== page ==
May 10, 2008
Asia Times

U.S. Tightens Its Grip on Pakistan

by M K Bhadrakumar

It is extraordinary that a seasoned diplomat like Negroponte has chosen the NED forum to make such a major speech on Pakistan. But then, "promoting democracy" - the motto of NED - also happens to be a stated objective of US policy towards Pakistan. Over the past quarter century, the US government-funded NED has specialized as a handmaiden of American regional policies.

The NED is well known for covertly funding and supporting politicians in Latin American countries with strong support to the military. Its activities in many countries are known to run parallel to those of the Central Intelligence Agency. Its sensational role in conceptualizing and orchestrating the "color revolutions" in Ukraine and Georgia was a high-water mark in the organization's history since its inception in 1983, mitigating to an extent its dismal failures in Iran, Venezuela and Cuba. . . .

What Negroponte implied was that Washington will categorically assure Pakistan that no matter the change of administration in the White House next year, the US commitment to a "long-term, substantial and comprehensive" partnership with Pakistan will remain a cornerstone of American regional policies. . . .


Declan Walsh, "Pakistan: We Are No Longer Your Killing Field," Guardian, March 27, 2008

Bruce Loudon, "Pakistan opposes US nuke oversight," Australian, April 16, 2008

[Washington has demanded direct access to Pakistan's Nuclear Command Authority (NCA), the body that controls the country's nuclear weapons. To show that it will not take "no" for an answer, Washington has posted an officer at its embassy in Islamabad to liaise with the NCA. Other demands include allowing US personnel to enter Pakistan on the basis of national identity (such as a driver's licence), foregoing visas and passports; accepting US licences, including arms licences, in Pakistan; US personnel being allowed to bear arms and wear their uniform in Pakistan; and exemption of American personnel from Pakistani law if they commit a crime. There are close parallels between these demands and those that were imposed on Iran during the Shah's rule, which led ultimately to the Islamic Revolution in Iran (1978-79).--Waseem Shehzad, "US intensifies its control over Pakistan's new civilian government,", May 2008]

"Pakistan army takes issue over U.S. missile attack," Reuters, May 17, 2008

Declan Walsh, "Father of Pakistan's bomb disowns smuggling confession," Guardian, May 30, 2008

"Pakistan slams US after air strike kills 11 soldiers," AFP, June 11, 2008

Muhammad Idrees Ahmad, "Whatever Happened to Democracy Now!,", June 11, 2008

[The Pakistani ambassador in Washington was put on notice early this month that the U.S. would 'retaliate' if America suffered such an attack. No less than the U.S. military's highest ranking officer, Admiral Michael Mullen, came out to drive the point home. Part of the concern is that Washington is exaggerating Al Qaeda's capabilities and that Pakistan could end up entrapped in a manufactured crisis that serves American strategic objectives that do not match Pakistan's. The American 'retaliation' in this case would definitely mean an invasion of our territories. And the ground is being prepared for this. Karzai's blunt threat was more than just a case of a roaring mouse. It is no coincidence that Pakistan is facing renewed nuclear blackmail at the hands of U.S. media reports that make serious allegations without naming the U.S. government officials behind them.--Ahmed Quraishi, "Is Pakistan Ready For Another 9/11?,", June 25, 2008]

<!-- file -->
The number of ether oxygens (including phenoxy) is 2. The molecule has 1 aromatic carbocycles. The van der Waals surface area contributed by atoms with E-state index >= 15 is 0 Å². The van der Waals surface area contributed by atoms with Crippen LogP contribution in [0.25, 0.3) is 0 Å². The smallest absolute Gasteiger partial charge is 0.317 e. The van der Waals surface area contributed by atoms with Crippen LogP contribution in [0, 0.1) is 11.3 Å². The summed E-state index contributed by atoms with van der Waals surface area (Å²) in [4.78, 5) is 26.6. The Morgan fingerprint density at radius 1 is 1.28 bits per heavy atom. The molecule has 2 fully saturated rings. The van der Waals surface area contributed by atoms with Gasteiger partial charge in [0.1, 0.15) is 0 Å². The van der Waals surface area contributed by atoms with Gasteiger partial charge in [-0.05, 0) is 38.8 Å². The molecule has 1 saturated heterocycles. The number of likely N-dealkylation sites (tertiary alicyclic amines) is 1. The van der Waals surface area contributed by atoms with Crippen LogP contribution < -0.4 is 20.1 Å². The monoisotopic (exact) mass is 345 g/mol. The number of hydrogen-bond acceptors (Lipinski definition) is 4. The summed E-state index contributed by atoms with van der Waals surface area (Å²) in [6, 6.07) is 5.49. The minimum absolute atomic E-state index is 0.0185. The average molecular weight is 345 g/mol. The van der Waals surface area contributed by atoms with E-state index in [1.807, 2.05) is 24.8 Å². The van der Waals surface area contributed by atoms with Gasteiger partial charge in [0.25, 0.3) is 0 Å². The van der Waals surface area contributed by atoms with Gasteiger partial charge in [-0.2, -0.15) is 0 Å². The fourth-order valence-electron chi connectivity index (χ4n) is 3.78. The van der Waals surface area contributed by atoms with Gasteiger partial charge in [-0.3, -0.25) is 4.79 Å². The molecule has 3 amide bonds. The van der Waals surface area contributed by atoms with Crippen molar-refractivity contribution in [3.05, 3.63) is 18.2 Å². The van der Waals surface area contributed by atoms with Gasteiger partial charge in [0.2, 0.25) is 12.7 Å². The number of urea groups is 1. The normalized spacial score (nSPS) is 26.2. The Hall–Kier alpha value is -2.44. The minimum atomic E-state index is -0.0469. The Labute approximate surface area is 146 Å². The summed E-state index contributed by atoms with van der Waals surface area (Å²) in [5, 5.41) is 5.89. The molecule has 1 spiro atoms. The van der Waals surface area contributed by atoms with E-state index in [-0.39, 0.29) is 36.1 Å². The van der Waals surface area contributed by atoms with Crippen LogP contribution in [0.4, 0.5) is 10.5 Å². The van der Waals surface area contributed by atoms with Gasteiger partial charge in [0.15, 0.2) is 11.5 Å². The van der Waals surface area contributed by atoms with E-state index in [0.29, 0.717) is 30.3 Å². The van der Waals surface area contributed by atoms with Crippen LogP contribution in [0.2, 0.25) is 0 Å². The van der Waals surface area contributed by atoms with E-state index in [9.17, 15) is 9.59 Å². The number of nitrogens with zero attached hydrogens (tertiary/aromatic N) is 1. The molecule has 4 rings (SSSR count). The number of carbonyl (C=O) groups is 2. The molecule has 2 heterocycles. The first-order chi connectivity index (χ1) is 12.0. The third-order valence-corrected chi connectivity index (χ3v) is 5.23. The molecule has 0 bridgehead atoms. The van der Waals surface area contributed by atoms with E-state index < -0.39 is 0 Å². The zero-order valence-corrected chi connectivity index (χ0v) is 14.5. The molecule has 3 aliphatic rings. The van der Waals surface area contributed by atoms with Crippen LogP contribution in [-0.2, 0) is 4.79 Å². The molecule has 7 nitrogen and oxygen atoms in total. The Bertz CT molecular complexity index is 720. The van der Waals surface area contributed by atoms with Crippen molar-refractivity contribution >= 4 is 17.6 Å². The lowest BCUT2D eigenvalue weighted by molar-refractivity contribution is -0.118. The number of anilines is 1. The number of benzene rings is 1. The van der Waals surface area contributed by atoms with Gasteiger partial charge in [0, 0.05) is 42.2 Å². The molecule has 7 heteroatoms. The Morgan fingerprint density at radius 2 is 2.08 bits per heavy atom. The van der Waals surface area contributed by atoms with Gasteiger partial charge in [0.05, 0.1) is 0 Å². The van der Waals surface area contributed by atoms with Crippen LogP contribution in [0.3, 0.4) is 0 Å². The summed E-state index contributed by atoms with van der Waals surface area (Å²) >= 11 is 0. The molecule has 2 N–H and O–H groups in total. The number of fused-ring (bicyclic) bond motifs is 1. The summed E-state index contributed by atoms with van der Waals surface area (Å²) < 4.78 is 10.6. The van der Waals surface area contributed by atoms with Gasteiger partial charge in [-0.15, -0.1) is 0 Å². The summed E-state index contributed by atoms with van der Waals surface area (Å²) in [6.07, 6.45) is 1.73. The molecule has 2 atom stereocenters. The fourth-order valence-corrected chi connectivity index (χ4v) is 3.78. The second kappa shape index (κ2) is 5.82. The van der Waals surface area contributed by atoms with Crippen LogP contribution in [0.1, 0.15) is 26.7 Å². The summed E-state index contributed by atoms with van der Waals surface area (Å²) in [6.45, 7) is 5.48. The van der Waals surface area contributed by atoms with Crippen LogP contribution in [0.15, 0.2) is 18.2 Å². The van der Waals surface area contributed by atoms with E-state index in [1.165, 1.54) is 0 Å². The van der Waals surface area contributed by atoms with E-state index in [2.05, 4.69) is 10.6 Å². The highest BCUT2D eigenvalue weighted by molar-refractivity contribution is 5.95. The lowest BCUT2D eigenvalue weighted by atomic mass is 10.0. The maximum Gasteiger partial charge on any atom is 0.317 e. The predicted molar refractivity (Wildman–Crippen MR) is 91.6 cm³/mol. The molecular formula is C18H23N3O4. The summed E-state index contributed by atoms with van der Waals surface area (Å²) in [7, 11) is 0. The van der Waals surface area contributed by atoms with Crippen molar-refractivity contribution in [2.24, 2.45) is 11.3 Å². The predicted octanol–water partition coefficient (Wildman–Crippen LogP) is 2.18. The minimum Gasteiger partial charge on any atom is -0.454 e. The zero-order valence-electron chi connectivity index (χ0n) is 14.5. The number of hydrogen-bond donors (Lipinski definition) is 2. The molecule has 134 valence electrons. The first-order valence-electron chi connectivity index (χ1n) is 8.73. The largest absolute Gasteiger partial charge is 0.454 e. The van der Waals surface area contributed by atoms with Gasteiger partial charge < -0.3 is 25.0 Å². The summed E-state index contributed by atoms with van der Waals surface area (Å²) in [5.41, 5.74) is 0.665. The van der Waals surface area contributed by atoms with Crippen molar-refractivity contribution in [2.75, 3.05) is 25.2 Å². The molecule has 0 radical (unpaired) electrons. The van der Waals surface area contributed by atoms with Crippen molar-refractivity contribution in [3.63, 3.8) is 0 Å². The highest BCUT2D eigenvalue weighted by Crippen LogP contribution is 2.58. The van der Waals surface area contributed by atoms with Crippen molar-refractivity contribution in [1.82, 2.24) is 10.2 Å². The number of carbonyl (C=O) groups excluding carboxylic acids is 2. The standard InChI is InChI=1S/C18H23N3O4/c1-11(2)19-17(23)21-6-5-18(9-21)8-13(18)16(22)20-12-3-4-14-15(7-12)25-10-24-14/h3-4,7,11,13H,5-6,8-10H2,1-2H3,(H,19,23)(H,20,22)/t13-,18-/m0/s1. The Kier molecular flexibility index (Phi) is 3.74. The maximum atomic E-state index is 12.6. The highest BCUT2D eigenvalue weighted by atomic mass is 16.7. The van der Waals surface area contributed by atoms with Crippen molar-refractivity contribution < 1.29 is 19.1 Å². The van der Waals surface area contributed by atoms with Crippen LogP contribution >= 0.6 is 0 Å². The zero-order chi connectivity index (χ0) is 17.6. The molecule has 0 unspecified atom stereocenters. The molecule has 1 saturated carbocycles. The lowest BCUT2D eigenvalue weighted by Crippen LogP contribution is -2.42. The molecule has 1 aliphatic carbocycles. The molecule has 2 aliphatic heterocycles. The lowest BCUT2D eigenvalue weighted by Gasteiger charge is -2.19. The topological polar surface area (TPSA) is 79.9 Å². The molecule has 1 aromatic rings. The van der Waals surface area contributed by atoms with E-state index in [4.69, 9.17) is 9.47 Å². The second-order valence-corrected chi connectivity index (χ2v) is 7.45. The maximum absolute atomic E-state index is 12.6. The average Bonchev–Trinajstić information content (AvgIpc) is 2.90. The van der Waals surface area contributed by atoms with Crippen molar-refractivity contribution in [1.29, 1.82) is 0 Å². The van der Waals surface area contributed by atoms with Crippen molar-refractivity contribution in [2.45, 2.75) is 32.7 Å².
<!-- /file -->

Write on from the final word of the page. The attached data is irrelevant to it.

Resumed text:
"Pakistan Bombards Suspected Taliban Hideouts," New York Times, June 28, 2008

[Late last year, top Bush administration officials . . . drafted a secret plan to make it easer for the Pentagon's Special Operations forces to launch missions into the snow-capped mountains of Pakistan to capture or kill top leaders of Al Qaeda.--Mark Mazzetti and David Rohde, "Amid Policy Disputes, Qaeda Grows in Pakistan," New York Times, June 30, 2008]

[Now, as resistance to the US-led occupation of Afghanistan intensifies, the increasingly frustrated Bush administration is venting its anger against Pakistan and its military intelligence agency, Inter-Service Intelligence, better known as ISI. . . .

President George Bush angrily asked Pakistan's visiting prime minister, Yousuf Gilani, 'who's in charge of ISI?' An interesting question, since all recent ISI director generals have been vetted and pre-approved by Washington.--Eric S. Margolis, " CAN'T WIN IN AFGHANISTAN? BLAME PAKISTAN," New York Times, August 4, 2008]

[This dictator mistreated the whole nation for the delight of his foreign allies - U.S. CIA, Israeli Mossad, British MI6, Indian-Hindu RAW and Hamid Karzai Mafia, etc. - and even I could not escape his victimization. He deceived me in the first place and later put me into [illegal] detention.--Abdul Qadeer Khan, "U.S. Seeks Control Over Pak Nukes!," Press TV, August 24, 2008]

[At least 20 people were killed and 25 others injured Monday after several missiles fired by unmanned U.S. Predator drones hit a religious school and the house of a powerful Taliban commander in northwest Pakistan, . . .

The strike Monday marked the fifth cross-border incursion by U.S. forces in about a week.--Shaiq Hussain, "U.S. Strikes Taliban Stronghold in Pakistan," Washington Post, September 8, 2008]

Andrew Buncombe, "US 'wants to guard Pakistan's nuclear arsenal'," Independent, November 11, 2009

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